Water OVERVIEW

Water means different things to different people. It has unique physical and chemical properties; you can freeze it, melt it, evaporate it, heat it and combine it. All life depends on water. It makes up two-thirds of the human body. A person can live without food for more than a month, but can live for only a few days without water. All living things, from the tiniest insect to the tallest tree, need water to survive. Canadians use an average of 343 litres of water each day. Only 10% of our home water supply is used in the kitchen and as drinking water. About 65% of indoor home water use occurs in our bathrooms, as toilets are the single greatest water user.

Because we undervalue this precious resource, we tend to overuse it and in fact, abuse it. The apparent abundance of water is deceptive, and the capacity of our lakes and rivers - and even of the oceans - to purify the wastes we dump into them is much more limited than we once thought. There is a price for it: billions of dollars to clean up or prevent pollution. It is becoming abundantly clear that water is not a free good. It has long been convenient to use lakes, rivers and oceans as receiving bodies for human and industrial wastes. While water is capable of diluting society's wastes to some degree, there are limits to what even the largest body of water can absorb. Many of our waterways are now overloaded with wastes. This problem can best be resolved by increased regulation and/or monitoring.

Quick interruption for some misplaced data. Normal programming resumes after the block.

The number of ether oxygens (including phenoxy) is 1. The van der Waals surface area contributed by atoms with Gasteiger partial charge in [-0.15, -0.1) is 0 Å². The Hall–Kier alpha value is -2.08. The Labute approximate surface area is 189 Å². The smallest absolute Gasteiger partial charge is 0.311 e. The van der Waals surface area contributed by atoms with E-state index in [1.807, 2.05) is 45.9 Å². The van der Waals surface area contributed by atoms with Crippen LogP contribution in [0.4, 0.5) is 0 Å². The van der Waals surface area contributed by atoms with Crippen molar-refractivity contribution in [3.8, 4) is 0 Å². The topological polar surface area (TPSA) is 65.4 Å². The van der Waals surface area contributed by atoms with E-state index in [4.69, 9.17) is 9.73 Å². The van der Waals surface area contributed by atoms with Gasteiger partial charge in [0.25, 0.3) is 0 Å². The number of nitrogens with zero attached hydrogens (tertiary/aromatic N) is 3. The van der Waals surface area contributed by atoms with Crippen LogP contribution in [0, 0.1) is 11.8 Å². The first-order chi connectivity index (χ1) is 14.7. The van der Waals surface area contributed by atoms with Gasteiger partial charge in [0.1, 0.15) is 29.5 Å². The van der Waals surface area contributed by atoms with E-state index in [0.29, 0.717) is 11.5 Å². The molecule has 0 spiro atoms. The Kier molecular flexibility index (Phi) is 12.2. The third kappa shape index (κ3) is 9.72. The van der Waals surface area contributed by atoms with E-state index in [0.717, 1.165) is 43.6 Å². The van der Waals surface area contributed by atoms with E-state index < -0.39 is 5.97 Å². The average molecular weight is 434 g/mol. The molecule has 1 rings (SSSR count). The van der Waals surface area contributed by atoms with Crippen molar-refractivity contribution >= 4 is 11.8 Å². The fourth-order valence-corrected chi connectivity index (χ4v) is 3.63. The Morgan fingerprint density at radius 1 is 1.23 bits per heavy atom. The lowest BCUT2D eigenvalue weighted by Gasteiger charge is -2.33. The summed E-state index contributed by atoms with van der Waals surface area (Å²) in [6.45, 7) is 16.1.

Groundwater is an essential and vital resource whose value is not well understood or appreciated. Groundwater exists everywhere under the surface of the land but concerns about water quality are usually focused on surface waters - our lakes, rivers and oceans. The less visible, but equally important, groundwater resources have received less public attention. In recent years, however, a number of events affecting groundwater quality have contributed to a heightened public awareness and concern about the importance and vulnerability of the resource. Even where we might not use it directly as drinking water, we must still protect groundwater, since it will carry contaminants and pollutants from the land into the lakes and rivers from which other people get a large percentage of their freshwater supply

As time goes on, more and more water users will compete for what remains the same finite supply. This implies increases in water efficiency and conservation and doing even more to restore its quality after use. Nor is conservation restricted to only the apparent uses of water; energy conservation also contributes to water conservation. Reduced consumption lessens the need for electric power generation, which outranks all other water uses.

Paying for accumulated deterioration and the years of neglect our water resources have suffered is very much a part of the challenge to conserve water for our own use and for future generations.